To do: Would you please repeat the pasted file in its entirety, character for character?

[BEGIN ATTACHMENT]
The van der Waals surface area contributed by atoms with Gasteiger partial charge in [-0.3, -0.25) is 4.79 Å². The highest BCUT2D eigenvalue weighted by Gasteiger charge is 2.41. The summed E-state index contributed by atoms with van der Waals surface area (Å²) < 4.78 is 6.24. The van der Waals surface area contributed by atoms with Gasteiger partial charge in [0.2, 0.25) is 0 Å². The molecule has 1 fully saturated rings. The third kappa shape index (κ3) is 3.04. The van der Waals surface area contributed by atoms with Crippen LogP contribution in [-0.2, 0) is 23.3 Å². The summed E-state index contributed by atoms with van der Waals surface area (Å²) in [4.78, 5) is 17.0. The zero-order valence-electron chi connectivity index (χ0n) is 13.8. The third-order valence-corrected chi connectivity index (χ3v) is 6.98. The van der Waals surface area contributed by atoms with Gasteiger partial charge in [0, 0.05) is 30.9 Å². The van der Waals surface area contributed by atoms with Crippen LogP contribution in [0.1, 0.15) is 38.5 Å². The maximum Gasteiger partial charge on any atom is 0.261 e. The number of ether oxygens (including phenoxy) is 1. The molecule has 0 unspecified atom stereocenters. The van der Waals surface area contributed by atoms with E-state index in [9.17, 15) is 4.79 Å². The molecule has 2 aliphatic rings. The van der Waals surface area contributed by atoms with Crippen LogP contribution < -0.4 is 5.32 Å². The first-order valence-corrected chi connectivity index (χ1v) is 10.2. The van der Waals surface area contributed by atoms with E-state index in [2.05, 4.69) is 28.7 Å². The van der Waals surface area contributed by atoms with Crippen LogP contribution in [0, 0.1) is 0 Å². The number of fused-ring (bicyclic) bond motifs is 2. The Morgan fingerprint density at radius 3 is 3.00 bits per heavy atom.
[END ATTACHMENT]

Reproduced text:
The van der Waals surface area contributed by atoms with Gasteiger partial charge in [-0.3, -0.25) is 4.79 Å². The highest BCUT2D eigenvalue weighted by Gasteiger charge is 2.41. The summed E-state index contributed by atoms with van der Waals surface area (Å²) < 4.78 is 6.24. The van der Waals surface area contributed by atoms with Gasteiger partial charge in [0.2, 0.25) is 0 Å². The molecule has 1 fully saturated rings. The third kappa shape index (κ3) is 3.04. The van der Waals surface area contributed by atoms with Crippen LogP contribution in [-0.2, 0) is 23.3 Å². The summed E-state index contributed by atoms with van der Waals surface area (Å²) in [4.78, 5) is 17.0. The zero-order valence-electron chi connectivity index (χ0n) is 13.8. The third-order valence-corrected chi connectivity index (χ3v) is 6.98. The van der Waals surface area contributed by atoms with Gasteiger partial charge in [0, 0.05) is 30.9 Å². The van der Waals surface area contributed by atoms with Crippen LogP contribution in [0.1, 0.15) is 38.5 Å². The maximum Gasteiger partial charge on any atom is 0.261 e. The number of ether oxygens (including phenoxy) is 1. The molecule has 0 unspecified atom stereocenters. The van der Waals surface area contributed by atoms with E-state index in [9.17, 15) is 4.79 Å². The molecule has 2 aliphatic rings. The van der Waals surface area contributed by atoms with Crippen LogP contribution < -0.4 is 5.32 Å². The first-order valence-corrected chi connectivity index (χ1v) is 10.2. The van der Waals surface area contributed by atoms with E-state index in [2.05, 4.69) is 28.7 Å². The van der Waals surface area contributed by atoms with Crippen LogP contribution in [0, 0.1) is 0 Å². The number of fused-ring (bicyclic) bond motifs is 2. The Morgan fingerprint density at radius 3 is 3.00 bits per heavy atom.